The kids are alright. This year's Innovation By Design awards were marked by a particularly awesome set of student entries. Many of them are tantalizingly close to becoming great products; others offer a working prototype of what the future might hold. Congratulations to all, and a special thank you to our esteemed judges: Nadine Chahine, type designer at Monotype; John Edson, president of Lunar; D’Wayne Edwards, founder of the Pensole Footwear Design Academy; and Alice Twemlow, chair of the School of Visual Art's Departments of Design and Research. Finally, a sincere thank you to everyone who entered and supported Fast Company’s commitment to elevating the design profession.
If you're looking for more inspiring work, don't forget to check out the finalists in our other categories: Winners, 3D-Printing, City Solutions, Data Viz, Experience, Experimental, Fashion, Graphic Design, Health, Mobile Apps, Product Design, Smart Home, Social Good, Students, Web Design.
Creators: Philipp Schoessler, Sang-won Leigh, Krithika Jagannath, Patrick van Hoof
School: MIT Media Lab
Everyone hates cords: they're cumbersome, quick to tangle and constantly in the way. But what if you could interact with your appliance's cable in way that is actually useful? Cord UIs are embedded with sensors, so that tying your cord in a knot can dim a light, or placing a clamp on a cable can put a computer into sleep mode.
Creators: Alexis Hope, Kevin Hu, and Joe Goldbeck
School: MIT Media Lab
FOLD is a publishing platform that helps writers easily create interactive, exploratory experiences for their readers. The aim: To contextualize stories that mainstream media quickly forgets. Whereas most news sites use links to provide background on who is doing what where and why, FOLD—launched as an open-source codebase—incorporates background information directly into the articles, including definitions, maps, and other assets.
Creator: Ilai Ovadia
School: Bezalel Academy of Arts and Design
LINK, a music streaming service, doesn't find the next song based on similar artists or trending hits in a genre. Rather, LINK's algorithm chooses the next song based on artist collaborations, birthdays, celebrity gossip, interesting facts, etc.—revealing a fascinating web of previously unseen connections within your musical preferences.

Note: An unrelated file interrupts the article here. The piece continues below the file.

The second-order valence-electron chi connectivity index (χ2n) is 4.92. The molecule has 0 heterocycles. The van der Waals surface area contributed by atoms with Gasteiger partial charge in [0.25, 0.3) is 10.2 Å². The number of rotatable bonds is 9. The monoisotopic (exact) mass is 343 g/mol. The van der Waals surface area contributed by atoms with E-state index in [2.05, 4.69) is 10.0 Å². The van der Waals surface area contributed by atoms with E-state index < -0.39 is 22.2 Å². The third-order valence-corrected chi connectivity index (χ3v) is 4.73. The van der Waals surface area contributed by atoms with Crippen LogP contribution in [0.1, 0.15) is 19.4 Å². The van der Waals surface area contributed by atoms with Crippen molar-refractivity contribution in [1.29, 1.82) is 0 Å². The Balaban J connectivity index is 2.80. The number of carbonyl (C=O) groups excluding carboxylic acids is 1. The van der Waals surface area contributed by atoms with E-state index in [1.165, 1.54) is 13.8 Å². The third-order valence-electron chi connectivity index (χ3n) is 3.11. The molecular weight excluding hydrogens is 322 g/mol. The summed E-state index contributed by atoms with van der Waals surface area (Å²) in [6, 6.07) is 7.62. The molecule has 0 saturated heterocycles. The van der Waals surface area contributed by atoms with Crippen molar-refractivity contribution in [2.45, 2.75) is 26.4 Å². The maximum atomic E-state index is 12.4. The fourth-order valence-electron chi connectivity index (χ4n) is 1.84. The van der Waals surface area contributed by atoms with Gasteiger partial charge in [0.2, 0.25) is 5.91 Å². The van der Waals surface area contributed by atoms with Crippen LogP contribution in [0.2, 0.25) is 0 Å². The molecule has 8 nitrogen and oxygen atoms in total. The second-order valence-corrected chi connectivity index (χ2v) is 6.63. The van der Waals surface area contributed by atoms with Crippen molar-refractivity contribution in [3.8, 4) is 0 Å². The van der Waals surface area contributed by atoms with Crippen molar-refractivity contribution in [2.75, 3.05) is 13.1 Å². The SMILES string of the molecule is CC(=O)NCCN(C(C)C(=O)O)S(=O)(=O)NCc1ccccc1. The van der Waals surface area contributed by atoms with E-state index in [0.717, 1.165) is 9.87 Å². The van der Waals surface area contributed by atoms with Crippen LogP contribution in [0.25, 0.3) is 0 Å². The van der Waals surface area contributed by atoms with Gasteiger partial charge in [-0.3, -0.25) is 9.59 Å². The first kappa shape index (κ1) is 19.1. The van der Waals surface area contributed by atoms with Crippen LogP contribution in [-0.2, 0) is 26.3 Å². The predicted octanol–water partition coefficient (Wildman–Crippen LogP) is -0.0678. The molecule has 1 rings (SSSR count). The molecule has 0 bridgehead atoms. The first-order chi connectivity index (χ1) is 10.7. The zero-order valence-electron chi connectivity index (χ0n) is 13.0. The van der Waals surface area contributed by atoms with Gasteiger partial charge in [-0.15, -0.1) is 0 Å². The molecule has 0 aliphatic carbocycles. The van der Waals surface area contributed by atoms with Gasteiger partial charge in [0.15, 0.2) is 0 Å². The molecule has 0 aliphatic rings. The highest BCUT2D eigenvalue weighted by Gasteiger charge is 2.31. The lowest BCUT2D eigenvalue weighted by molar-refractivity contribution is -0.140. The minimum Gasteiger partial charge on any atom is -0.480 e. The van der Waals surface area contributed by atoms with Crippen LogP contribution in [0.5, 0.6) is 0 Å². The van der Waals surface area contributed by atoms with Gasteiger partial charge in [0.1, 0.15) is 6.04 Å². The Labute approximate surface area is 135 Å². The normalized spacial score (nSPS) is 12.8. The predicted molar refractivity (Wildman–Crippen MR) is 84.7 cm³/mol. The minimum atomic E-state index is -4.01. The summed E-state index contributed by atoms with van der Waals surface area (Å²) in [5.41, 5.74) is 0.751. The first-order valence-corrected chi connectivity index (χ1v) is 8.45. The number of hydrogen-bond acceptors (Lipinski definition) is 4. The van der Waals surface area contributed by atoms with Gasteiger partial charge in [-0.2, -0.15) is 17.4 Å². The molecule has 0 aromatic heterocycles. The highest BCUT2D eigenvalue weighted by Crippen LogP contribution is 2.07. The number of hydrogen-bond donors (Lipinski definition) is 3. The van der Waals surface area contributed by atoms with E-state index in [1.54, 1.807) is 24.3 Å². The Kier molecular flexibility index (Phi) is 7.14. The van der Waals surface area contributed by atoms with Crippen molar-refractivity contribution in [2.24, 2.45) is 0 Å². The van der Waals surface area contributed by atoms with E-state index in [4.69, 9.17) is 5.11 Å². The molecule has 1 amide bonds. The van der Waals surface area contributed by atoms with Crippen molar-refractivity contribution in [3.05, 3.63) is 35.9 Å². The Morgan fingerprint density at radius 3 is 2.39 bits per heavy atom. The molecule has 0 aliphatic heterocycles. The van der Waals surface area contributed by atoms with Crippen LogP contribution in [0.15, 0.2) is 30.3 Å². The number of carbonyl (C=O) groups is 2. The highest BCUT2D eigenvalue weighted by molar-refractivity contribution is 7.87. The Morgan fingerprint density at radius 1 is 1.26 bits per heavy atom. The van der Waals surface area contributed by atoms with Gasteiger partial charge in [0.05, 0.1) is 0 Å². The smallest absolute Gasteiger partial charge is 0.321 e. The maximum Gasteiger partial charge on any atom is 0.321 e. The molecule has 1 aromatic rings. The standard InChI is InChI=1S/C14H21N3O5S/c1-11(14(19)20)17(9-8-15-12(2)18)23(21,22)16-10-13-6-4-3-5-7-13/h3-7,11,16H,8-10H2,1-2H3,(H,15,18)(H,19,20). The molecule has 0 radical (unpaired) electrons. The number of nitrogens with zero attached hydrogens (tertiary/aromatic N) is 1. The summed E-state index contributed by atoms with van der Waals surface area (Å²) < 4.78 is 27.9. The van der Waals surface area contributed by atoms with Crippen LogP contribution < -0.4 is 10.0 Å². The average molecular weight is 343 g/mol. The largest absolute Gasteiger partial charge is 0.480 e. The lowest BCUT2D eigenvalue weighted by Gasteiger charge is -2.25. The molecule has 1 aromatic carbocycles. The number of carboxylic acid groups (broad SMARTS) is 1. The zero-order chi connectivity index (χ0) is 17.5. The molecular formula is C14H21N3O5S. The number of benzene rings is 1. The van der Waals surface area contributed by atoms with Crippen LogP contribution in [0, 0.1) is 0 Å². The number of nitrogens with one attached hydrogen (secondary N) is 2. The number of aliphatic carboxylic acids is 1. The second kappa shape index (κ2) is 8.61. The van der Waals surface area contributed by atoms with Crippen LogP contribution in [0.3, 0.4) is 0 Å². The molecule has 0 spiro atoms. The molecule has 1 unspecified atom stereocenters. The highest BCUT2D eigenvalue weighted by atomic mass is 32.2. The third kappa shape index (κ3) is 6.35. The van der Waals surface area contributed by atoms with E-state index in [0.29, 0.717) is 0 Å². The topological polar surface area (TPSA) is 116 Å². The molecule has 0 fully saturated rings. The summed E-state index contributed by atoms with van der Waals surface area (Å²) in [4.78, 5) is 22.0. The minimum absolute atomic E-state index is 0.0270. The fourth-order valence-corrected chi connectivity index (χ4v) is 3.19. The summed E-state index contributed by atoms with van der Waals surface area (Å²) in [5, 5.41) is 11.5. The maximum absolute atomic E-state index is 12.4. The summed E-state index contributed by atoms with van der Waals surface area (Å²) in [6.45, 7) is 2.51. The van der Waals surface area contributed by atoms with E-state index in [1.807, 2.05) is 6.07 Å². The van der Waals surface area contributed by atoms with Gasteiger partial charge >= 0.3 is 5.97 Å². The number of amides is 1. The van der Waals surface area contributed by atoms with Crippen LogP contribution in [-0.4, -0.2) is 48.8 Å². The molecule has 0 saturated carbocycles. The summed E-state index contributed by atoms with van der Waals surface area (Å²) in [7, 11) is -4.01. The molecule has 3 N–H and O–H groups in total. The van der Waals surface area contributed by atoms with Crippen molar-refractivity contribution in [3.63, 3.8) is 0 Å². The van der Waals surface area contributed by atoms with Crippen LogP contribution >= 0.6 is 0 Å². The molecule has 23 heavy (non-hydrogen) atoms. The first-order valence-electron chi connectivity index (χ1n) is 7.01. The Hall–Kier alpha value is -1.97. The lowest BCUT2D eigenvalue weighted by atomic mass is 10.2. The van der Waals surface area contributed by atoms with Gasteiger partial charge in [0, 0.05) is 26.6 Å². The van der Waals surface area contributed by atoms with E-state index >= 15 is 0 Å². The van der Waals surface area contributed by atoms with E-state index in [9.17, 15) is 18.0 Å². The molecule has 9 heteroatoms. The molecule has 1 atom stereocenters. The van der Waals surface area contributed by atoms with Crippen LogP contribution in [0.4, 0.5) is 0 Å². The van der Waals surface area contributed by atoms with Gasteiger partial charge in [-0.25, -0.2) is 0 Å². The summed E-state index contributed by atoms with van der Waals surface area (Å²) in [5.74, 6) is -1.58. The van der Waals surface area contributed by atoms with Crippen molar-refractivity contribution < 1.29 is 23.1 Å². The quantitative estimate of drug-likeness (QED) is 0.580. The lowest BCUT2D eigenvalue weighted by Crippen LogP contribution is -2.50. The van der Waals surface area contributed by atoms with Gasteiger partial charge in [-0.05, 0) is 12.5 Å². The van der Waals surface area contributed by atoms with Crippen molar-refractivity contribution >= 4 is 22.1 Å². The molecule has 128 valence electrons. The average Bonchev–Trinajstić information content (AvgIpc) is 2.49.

Creators: Ziv Schneider
MOSA is a VR experience for Oculus Rift that takes users on a virtual museum tour of stolen artwork which otherwise would remain lost. Incorporating audio as well as visual, MOSA not only informs about missing artwork, it also links to art crime databases so players can report back if they come across the work in real life.
Creator: Tahl Swieca
School: Monash University
These three products were designed to replace some of the levers and knobs you might find on a DJ's mixing board—such as a sampler or a pitch shifter. And while they look more like futurist topographic models than musical instruments,they all designed with the idea that by changing how we interact with music, we might change what music we make.
Creator: Arthur Chang
School: University of Texas School of Architecture
Soarigami is an ingenious solution to a universal grievance: sharing the armrest on an airplane. With a design inspired by the airmail envelope and paper plane, this is portable arm rest negates the need for passive aggressive behavior by extending the surface area on both sides so all parties can fly comfortably.
Creators:Students and faculty from RISD, Brown, and the University of Applied Science, Erfurt, Germany
The Techstyle Haus prototype has excellent green bonafides: it's bedecked in high-tech flexible solar panels, and it's a passive-house construction as well. But it also sports a novel construction. Rather than being made of solid brick or stucco walls, it's actually made of stretched fabric that's backed with a netting system, into which is tucked a dense foam insulation. Thus, the building can be extravagantly curvy but well-insulated as well.
Creators: Elizabeth Traver Kukka, Franzi Sessler, Ryan Hogan, Mina Lee, Tony Gui
School: California College of the Arts
Targeted toward millennials, Tip Yourself is meant to be a fun way to fight debt and manage your finances. Users simply tack on a percentage of a purchase towards a bill they have to pay. After buying those $100 shoes, for example, $20 in "tip" could go immediately to a cell phone bill.
Creators: Juan Pablo Garcia Sossa
School: University of the Arts Berlin
The big problem with group selfies (or "us-ies," for those in the know) is that one person needs to be able to reach the screen in order to take the picture. Here to end the struggle once and for all is The Touch Technology, a camera technology that only works when participants touch each other, not the screen. A pixelated screen gets sharper every time people touch, forcing them to get cozy with each other.